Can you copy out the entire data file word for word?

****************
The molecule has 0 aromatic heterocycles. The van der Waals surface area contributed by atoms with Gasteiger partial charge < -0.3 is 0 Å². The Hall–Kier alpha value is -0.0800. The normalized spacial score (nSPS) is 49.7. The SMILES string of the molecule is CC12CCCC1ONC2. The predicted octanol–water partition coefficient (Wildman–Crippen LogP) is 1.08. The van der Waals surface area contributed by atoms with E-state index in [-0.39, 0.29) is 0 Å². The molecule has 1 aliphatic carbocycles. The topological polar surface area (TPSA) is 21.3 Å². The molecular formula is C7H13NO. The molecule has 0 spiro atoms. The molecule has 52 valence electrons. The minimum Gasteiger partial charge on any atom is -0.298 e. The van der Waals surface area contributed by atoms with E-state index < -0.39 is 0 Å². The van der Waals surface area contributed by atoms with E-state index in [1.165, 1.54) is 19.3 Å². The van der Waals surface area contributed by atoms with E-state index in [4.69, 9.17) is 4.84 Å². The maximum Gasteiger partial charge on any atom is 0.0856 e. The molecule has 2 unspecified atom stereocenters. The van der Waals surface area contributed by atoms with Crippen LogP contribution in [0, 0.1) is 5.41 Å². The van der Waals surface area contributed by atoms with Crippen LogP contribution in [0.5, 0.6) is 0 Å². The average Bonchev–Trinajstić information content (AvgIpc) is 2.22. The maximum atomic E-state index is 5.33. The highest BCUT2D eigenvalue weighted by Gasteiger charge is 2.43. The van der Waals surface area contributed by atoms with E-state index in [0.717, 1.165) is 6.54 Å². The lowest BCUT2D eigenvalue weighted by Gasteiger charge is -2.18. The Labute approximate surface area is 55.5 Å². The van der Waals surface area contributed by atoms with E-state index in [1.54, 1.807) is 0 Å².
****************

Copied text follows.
The molecule has 0 aromatic heterocycles. The van der Waals surface area contributed by atoms with Gasteiger partial charge < -0.3 is 0 Å². The Hall–Kier alpha value is -0.0800. The normalized spacial score (nSPS) is 49.7. The SMILES string of the molecule is CC12CCCC1ONC2. The predicted octanol–water partition coefficient (Wildman–Crippen LogP) is 1.08. The van der Waals surface area contributed by atoms with E-state index in [-0.39, 0.29) is 0 Å². The molecule has 1 aliphatic carbocycles. The topological polar surface area (TPSA) is 21.3 Å². The molecular formula is C7H13NO. The molecule has 0 spiro atoms. The molecule has 52 valence electrons. The minimum Gasteiger partial charge on any atom is -0.298 e. The van der Waals surface area contributed by atoms with E-state index < -0.39 is 0 Å². The van der Waals surface area contributed by atoms with E-state index in [1.165, 1.54) is 19.3 Å². The van der Waals surface area contributed by atoms with E-state index in [4.69, 9.17) is 4.84 Å². The maximum Gasteiger partial charge on any atom is 0.0856 e. The molecule has 2 unspecified atom stereocenters. The van der Waals surface area contributed by atoms with Crippen LogP contribution in [0, 0.1) is 5.41 Å². The van der Waals surface area contributed by atoms with Crippen LogP contribution in [0.5, 0.6) is 0 Å². The average Bonchev–Trinajstić information content (AvgIpc) is 2.22. The maximum atomic E-state index is 5.33. The highest BCUT2D eigenvalue weighted by Gasteiger charge is 2.43. The van der Waals surface area contributed by atoms with E-state index in [0.717, 1.165) is 6.54 Å². The lowest BCUT2D eigenvalue weighted by Gasteiger charge is -2.18. The Labute approximate surface area is 55.5 Å². The van der Waals surface area contributed by atoms with E-state index in [1.54, 1.807) is 0 Å².